Volumes & issues:
21, 2(2017); http://dx.doi.org/10.2517/2016PR009View Description Hide DescriptionAbstract.
Eight specimens of Sphenodus have been collected from the Upper Cretaceous, Coniacian of Nakagawa Town in Hokkaido, northern Japan. They are referred to as S. cf. lundgreni and Sphenodus spp. 1 and 2, and described in detail. Nearly complete specimens of Sphenodus were previously unknown from the Cretaceous in the Pacific region, and the Nakagawa specimens are the first to exhibit distinct root morphologies, which allow comparison at the species level. A review of the occurrences of this genus reveals that their distribution concentrates in the mid- to high palaeolatitude regions. This distributional pattern of Sphenodus may represent its preference for colder water and possibly explains the extinction of this genus across the Paleocene—Eocene boundary, when the thermal maximum began.
A New Genus of the Corythoecidae (Paleozoic Radiolaria) from the Changhsingian (Uppermost Permian) Dalong Formation in Southern Guizhou, South China21, 2(2017); http://dx.doi.org/10.2517/2016PR005View Description Hide DescriptionAbstract.
A new genus of the Corythoecidae (Albaillellaria, Radiolaria) was recovered from the Changhsingian (uppermost Permian) Dalong Formation in Guizhou Province, South China. Qiania Ito and Feng, gen. nov., containing Q. foremanae Ito and Feng, gen. et sp. nov. and Q. uncinata (Rudenko and Panasenko), is characterized by a conical shell consisting of an apical portion and an inflated region with a lateral foramen on the ventral side. The Corythoecidae were thought to range from the Late Devonian to Guadalupian (middle Permian). Therefore, this new find suggests the presence of this family until the latest Permian. Compilation of previous occurrences of corythoecids, in addition to those of Qiania, showed that most corythoecids including Qiania occurred in phosphate-rich facies, and that Qiania occurred in deeper facies than other corythoecids.
Taxonomy and Stratigraphic Changes of Diatom Resting Spores from DSDP Leg 41, Offshore Northwest African Margin, Based on Nannofossil Biostratigraphy21, 2(2017); http://dx.doi.org/10.2517/2016PR019View Description Hide DescriptionAbstract.
We reinvestigated the standard calcareous nannofossil and diatom biostratigraphy zonations from Deep Sea Drilling Project (DSDP) Leg 41 Holes 366 and 369A in the eastern equatorial Atlantic Ocean in order to determine the geologic ages for the low-latitude diatom zonation. Applying the ages of nannofossil zonations to diatom ones, the ages of several diatom bioevents (first occurrence, FO) which determine the biozones of DSDP Holes 366 and 369A are evaluated as follows; FOs of Baxteriopsis brunii (ca. 38.1 Ma), Coscinodiscus excavatus (ca. 33.6 Ma), Cestodiscus reticulatus (ca. 32.9 Ma), Rocella vigilans (ca. 29.8 Ma), Rossiella symmetrica (ca. 29.5 Ma) and Bogorovia veniamini (ca. 28.3 Ma). These ages may be applicable not only for these holes but also for biostratigraphic studies of other holes which contain Paleogene diatoms. Moreover, this paper describes the taxonomy and stratigraphic ranges of marine diatom Chaetoceros resting spores from DSDP Holes 366 and 369A, including two new morpho-species (Vallodiscus truncatuhis Suto sp. nov. and Xanthioisthmus fortii Suto sp. nov.) and its allied species with synonymy lists, light microscopic observations and several key references for each taxon. As the results of counting of each diatom taxon, it was clear that the sedimentation rate and Chaetoceros resting spore abundances and diversities changed abruptly in the earliest Oligocene (ca. 32 Ma). During the separation of the South American and African continents from the Late Cretaceous to earliest Oligocene, a passage arose that acted for the transfer of Antarctic Bottom Water and modulated the bottom current velocities. The southward bottom water and the passage influenced the sedimentation rate and upwelling of nutrient-rich deeper waters stimulated marine productivity and ecology of Chaetoceros across the late Eocene to early Oligocene.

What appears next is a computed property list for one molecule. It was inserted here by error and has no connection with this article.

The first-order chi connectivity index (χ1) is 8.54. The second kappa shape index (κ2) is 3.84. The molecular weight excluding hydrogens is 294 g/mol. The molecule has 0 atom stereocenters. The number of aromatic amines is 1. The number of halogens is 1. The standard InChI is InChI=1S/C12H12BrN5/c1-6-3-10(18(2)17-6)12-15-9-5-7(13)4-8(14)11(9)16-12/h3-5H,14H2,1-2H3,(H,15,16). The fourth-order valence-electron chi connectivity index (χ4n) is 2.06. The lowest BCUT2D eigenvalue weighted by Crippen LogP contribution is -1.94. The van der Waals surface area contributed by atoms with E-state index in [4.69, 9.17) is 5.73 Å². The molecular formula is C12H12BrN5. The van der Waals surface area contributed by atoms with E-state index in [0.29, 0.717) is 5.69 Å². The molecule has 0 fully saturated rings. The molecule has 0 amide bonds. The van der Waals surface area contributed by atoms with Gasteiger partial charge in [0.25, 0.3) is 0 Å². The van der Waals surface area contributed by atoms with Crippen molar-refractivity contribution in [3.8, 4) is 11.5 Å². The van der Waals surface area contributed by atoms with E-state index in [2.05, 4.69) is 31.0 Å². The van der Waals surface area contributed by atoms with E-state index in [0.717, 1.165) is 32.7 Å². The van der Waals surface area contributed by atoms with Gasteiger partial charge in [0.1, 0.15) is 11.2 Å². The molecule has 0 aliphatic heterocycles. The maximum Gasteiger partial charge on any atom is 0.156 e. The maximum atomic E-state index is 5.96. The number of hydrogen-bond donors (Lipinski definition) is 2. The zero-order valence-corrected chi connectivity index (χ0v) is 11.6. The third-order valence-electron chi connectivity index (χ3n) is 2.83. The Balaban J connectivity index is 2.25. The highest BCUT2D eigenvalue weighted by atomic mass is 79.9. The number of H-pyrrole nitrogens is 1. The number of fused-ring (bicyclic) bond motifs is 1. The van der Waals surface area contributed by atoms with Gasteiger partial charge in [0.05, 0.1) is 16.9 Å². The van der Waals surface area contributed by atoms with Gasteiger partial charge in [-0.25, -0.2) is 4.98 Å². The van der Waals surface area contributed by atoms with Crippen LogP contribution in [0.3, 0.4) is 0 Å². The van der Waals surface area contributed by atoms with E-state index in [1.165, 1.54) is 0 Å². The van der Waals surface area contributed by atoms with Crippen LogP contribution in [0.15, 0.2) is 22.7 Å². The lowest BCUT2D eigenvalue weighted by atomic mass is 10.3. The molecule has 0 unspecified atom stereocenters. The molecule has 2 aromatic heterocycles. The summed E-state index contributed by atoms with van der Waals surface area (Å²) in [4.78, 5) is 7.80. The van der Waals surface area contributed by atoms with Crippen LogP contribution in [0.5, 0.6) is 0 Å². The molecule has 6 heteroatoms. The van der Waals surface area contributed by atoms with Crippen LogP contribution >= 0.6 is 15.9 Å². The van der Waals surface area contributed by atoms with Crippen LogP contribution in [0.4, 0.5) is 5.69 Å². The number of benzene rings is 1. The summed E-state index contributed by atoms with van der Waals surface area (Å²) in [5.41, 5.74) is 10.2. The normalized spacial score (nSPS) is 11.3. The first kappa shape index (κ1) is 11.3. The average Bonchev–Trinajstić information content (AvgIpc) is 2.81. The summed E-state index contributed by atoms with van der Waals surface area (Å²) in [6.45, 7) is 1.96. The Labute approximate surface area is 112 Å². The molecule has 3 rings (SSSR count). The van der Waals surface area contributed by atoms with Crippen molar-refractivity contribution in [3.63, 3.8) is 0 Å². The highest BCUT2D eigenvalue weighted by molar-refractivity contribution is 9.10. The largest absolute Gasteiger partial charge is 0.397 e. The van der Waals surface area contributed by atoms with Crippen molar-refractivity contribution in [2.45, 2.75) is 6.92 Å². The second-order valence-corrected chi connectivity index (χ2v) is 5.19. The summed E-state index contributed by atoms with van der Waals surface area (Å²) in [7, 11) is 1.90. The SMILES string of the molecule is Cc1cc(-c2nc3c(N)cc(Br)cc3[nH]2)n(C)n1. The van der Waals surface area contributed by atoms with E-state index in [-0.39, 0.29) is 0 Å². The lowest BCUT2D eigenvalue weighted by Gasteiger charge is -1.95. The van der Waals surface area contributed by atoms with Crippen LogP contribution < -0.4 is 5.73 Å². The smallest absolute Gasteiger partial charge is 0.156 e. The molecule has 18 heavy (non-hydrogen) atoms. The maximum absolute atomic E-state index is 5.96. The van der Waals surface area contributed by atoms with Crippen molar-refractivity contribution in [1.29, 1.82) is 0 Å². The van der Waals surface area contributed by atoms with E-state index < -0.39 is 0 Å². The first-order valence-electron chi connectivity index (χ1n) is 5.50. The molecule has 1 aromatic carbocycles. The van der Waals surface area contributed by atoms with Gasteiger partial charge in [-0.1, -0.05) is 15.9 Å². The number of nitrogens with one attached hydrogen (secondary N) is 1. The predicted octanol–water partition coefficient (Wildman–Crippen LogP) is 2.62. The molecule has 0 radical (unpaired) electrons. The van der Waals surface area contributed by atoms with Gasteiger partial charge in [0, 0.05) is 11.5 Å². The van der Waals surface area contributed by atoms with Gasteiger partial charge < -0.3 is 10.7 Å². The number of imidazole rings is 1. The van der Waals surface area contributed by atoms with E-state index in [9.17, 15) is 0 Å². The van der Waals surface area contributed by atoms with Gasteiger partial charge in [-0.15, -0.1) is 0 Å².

Tainoceratid and Liroceratid Nautilids from the Upper Mississippian Imo Formation of Arkansas, Midcontinent North America21, 2(2017); http://dx.doi.org/10.2517/2016PR020View Description Hide DescriptionAbstract.